**Authors**: Koutarou Kyutoku, Hirotada Okawa, Masaru Shibata, Keisuke Taniguchi

**Date**: 4 Aug 2011

**Abstract**: We study the merger of black hole (BH)-neutron star (NS) binaries with a variety of BH spins aligned or anti-aligned with the orbital angular momentum, and with the mass ratio in the range MBH/MNS = 2--5, where MBH and MNS are the mass of the BH and NS, respectively. We model NS matter by systematically parametrized piecewise polytropic equations of state. The initial condition is computed in the puncture framework adopting an isolated horizon framework to estimate the BH spin and assuming an irrotational velocity field for the fluid inside the NS. Dynamical simulations are performed in full general relativity by an adaptive mesh refinement code, SACRA. The treatment of hydrodynamic equations and estimation of the disk mass are improved. We find that the NS is tidally disrupted irrespective of the mass ratio when the BH has a moderately large prograde spin, whereas only binaries with low mass ratios, MBH/MNS <~ 3 or small compactnesses of the NSs, bring the tidal disruption when the BH spin is zero or retrograde. The mass of the remnant disk is accordingly large as >~ 0.1 Msun, which is required by central engines of short gamma-ray bursts, if the BH spin is prograde. Information of the tidal disruption is reflected in a clear relation between the compactness of the NS and an appropriately defined "cutoff frequency" in the gravitational-wave spectrum, above which the spectrum damps exponentially. We find that the tidal disruption of the NS and excitation of the quasinormal mode of the remnant BH occur in a compatible manner in high mass-ratio binaries with the prograde BH spin. The correlation between the compactness and the cutoff frequency still holds for such cases. It is also suggested by extrapolation that the merger of an extremely spinning BH and an irrotational NS binary does not lead to formation of an overspinning BH.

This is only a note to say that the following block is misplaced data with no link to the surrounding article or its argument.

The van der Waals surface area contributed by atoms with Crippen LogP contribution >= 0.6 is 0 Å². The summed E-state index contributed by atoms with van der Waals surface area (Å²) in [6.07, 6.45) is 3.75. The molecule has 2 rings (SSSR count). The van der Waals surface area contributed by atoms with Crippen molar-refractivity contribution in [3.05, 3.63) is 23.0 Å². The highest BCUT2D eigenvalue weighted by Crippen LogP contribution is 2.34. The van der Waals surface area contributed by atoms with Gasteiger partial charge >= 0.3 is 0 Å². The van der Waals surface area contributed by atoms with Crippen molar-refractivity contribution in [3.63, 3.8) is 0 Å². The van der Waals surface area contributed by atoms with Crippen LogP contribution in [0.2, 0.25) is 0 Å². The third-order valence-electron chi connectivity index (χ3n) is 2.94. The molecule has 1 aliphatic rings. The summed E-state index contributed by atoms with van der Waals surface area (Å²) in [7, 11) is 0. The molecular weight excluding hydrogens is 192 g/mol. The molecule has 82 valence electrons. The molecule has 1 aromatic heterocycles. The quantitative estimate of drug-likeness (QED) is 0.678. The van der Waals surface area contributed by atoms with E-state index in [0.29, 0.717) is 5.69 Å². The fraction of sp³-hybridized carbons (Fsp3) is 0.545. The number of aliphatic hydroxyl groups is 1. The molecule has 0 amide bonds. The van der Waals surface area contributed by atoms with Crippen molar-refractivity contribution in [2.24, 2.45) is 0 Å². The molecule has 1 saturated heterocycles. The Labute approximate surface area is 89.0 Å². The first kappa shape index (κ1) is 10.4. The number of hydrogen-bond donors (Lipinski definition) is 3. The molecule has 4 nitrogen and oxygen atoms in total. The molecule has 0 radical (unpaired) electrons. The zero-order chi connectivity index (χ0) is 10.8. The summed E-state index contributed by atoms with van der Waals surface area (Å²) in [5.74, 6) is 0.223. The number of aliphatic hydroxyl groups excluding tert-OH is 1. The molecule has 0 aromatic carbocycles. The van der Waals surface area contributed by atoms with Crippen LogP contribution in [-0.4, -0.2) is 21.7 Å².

1108.1189
(/preprints)

2011-08-08, 09:16
**[edit]**

© M. Vallisneri 2012 — last modified on 2010/01/29

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